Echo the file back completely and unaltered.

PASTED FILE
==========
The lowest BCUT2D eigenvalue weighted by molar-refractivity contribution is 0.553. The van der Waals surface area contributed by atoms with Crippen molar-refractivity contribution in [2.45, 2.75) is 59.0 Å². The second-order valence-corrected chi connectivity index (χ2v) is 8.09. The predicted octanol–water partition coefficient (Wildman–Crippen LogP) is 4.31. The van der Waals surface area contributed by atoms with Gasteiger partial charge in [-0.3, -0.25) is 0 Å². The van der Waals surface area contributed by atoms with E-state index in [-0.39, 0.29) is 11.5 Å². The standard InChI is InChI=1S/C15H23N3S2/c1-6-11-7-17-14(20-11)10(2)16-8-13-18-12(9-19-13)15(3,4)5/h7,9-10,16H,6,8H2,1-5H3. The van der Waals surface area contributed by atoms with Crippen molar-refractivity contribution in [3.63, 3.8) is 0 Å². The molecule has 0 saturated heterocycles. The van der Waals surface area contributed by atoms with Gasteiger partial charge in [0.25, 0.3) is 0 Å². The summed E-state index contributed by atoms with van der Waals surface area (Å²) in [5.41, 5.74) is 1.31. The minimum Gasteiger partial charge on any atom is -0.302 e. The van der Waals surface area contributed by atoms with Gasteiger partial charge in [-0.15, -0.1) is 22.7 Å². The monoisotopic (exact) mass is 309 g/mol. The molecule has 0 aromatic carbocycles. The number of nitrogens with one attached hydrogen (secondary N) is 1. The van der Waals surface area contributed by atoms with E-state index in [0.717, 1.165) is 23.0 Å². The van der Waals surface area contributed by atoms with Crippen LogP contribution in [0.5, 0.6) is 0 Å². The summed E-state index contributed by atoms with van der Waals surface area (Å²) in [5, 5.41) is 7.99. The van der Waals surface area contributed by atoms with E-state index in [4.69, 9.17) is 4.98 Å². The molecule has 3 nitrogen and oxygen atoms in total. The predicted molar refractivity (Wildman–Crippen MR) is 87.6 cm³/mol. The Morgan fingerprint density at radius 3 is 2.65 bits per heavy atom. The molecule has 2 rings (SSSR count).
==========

The lowest BCUT2D eigenvalue weighted by molar-refractivity contribution is 0.553. The van der Waals surface area contributed by atoms with Crippen molar-refractivity contribution in [2.45, 2.75) is 59.0 Å². The second-order valence-corrected chi connectivity index (χ2v) is 8.09. The predicted octanol–water partition coefficient (Wildman–Crippen LogP) is 4.31. The van der Waals surface area contributed by atoms with Gasteiger partial charge in [-0.3, -0.25) is 0 Å². The van der Waals surface area contributed by atoms with E-state index in [-0.39, 0.29) is 11.5 Å². The standard InChI is InChI=1S/C15H23N3S2/c1-6-11-7-17-14(20-11)10(2)16-8-13-18-12(9-19-13)15(3,4)5/h7,9-10,16H,6,8H2,1-5H3. The van der Waals surface area contributed by atoms with Crippen molar-refractivity contribution in [3.63, 3.8) is 0 Å². The molecule has 0 saturated heterocycles. The van der Waals surface area contributed by atoms with Gasteiger partial charge in [0.25, 0.3) is 0 Å². The summed E-state index contributed by atoms with van der Waals surface area (Å²) in [5.41, 5.74) is 1.31. The minimum Gasteiger partial charge on any atom is -0.302 e. The van der Waals surface area contributed by atoms with Gasteiger partial charge in [-0.15, -0.1) is 22.7 Å². The monoisotopic (exact) mass is 309 g/mol. The molecule has 0 aromatic carbocycles. The number of nitrogens with one attached hydrogen (secondary N) is 1. The van der Waals surface area contributed by atoms with E-state index in [0.717, 1.165) is 23.0 Å². The van der Waals surface area contributed by atoms with Crippen LogP contribution in [0.5, 0.6) is 0 Å². The summed E-state index contributed by atoms with van der Waals surface area (Å²) in [5, 5.41) is 7.99. The van der Waals surface area contributed by atoms with E-state index in [4.69, 9.17) is 4.98 Å². The molecule has 3 nitrogen and oxygen atoms in total. The predicted molar refractivity (Wildman–Crippen MR) is 87.6 cm³/mol. The Morgan fingerprint density at radius 3 is 2.65 bits per heavy atom. The molecule has 2 rings (SSSR count).